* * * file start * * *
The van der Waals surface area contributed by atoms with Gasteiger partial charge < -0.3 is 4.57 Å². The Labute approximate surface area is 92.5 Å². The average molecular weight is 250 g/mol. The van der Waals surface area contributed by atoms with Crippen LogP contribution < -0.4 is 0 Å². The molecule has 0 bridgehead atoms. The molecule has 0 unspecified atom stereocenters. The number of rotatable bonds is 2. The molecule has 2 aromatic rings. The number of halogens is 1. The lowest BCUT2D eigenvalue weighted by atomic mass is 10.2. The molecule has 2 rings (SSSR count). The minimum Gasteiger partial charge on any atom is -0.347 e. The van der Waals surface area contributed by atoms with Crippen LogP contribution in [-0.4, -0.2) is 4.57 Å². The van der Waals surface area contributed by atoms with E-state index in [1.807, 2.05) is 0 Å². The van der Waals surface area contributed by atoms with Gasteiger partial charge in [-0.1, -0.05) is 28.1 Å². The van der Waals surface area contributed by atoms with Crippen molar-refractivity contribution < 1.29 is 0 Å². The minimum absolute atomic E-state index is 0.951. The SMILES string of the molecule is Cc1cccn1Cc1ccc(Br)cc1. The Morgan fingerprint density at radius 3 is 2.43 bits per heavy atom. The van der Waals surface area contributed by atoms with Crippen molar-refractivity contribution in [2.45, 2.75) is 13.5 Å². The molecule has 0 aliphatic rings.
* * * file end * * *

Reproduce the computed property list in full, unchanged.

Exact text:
The van der Waals surface area contributed by atoms with Gasteiger partial charge < -0.3 is 4.57 Å². The Labute approximate surface area is 92.5 Å². The average molecular weight is 250 g/mol. The van der Waals surface area contributed by atoms with Crippen LogP contribution < -0.4 is 0 Å². The molecule has 0 bridgehead atoms. The molecule has 0 unspecified atom stereocenters. The number of rotatable bonds is 2. The molecule has 2 aromatic rings. The number of halogens is 1. The lowest BCUT2D eigenvalue weighted by atomic mass is 10.2. The molecule has 2 rings (SSSR count). The minimum Gasteiger partial charge on any atom is -0.347 e. The van der Waals surface area contributed by atoms with Crippen LogP contribution in [-0.4, -0.2) is 4.57 Å². The van der Waals surface area contributed by atoms with E-state index in [1.807, 2.05) is 0 Å². The van der Waals surface area contributed by atoms with Gasteiger partial charge in [-0.1, -0.05) is 28.1 Å². The van der Waals surface area contributed by atoms with Crippen molar-refractivity contribution < 1.29 is 0 Å². The minimum absolute atomic E-state index is 0.951. The SMILES string of the molecule is Cc1cccn1Cc1ccc(Br)cc1. The Morgan fingerprint density at radius 3 is 2.43 bits per heavy atom. The van der Waals surface area contributed by atoms with Crippen molar-refractivity contribution in [2.45, 2.75) is 13.5 Å². The molecule has 0 aliphatic rings.